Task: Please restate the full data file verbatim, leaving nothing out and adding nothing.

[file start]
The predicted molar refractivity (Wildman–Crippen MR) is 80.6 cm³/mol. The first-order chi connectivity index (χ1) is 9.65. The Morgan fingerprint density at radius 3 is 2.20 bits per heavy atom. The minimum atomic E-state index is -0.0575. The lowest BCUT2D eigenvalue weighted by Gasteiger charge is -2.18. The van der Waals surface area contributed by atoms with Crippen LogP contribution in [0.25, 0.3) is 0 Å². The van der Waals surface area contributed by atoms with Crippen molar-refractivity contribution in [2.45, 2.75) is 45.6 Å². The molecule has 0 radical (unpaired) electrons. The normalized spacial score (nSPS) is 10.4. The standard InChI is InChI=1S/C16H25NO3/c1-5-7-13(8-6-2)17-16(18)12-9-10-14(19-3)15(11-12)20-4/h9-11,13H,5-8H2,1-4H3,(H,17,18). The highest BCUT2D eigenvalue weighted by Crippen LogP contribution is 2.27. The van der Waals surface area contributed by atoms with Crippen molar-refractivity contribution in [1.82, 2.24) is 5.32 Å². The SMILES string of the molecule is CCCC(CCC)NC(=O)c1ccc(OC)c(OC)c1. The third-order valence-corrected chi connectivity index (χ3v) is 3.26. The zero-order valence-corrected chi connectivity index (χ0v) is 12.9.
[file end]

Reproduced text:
The predicted molar refractivity (Wildman–Crippen MR) is 80.6 cm³/mol. The first-order chi connectivity index (χ1) is 9.65. The Morgan fingerprint density at radius 3 is 2.20 bits per heavy atom. The minimum atomic E-state index is -0.0575. The lowest BCUT2D eigenvalue weighted by Gasteiger charge is -2.18. The van der Waals surface area contributed by atoms with Crippen LogP contribution in [0.25, 0.3) is 0 Å². The van der Waals surface area contributed by atoms with Crippen molar-refractivity contribution in [2.45, 2.75) is 45.6 Å². The molecule has 0 radical (unpaired) electrons. The normalized spacial score (nSPS) is 10.4. The standard InChI is InChI=1S/C16H25NO3/c1-5-7-13(8-6-2)17-16(18)12-9-10-14(19-3)15(11-12)20-4/h9-11,13H,5-8H2,1-4H3,(H,17,18). The highest BCUT2D eigenvalue weighted by Crippen LogP contribution is 2.27. The van der Waals surface area contributed by atoms with Crippen molar-refractivity contribution in [1.82, 2.24) is 5.32 Å². The SMILES string of the molecule is CCCC(CCC)NC(=O)c1ccc(OC)c(OC)c1. The third-order valence-corrected chi connectivity index (χ3v) is 3.26. The zero-order valence-corrected chi connectivity index (χ0v) is 12.9.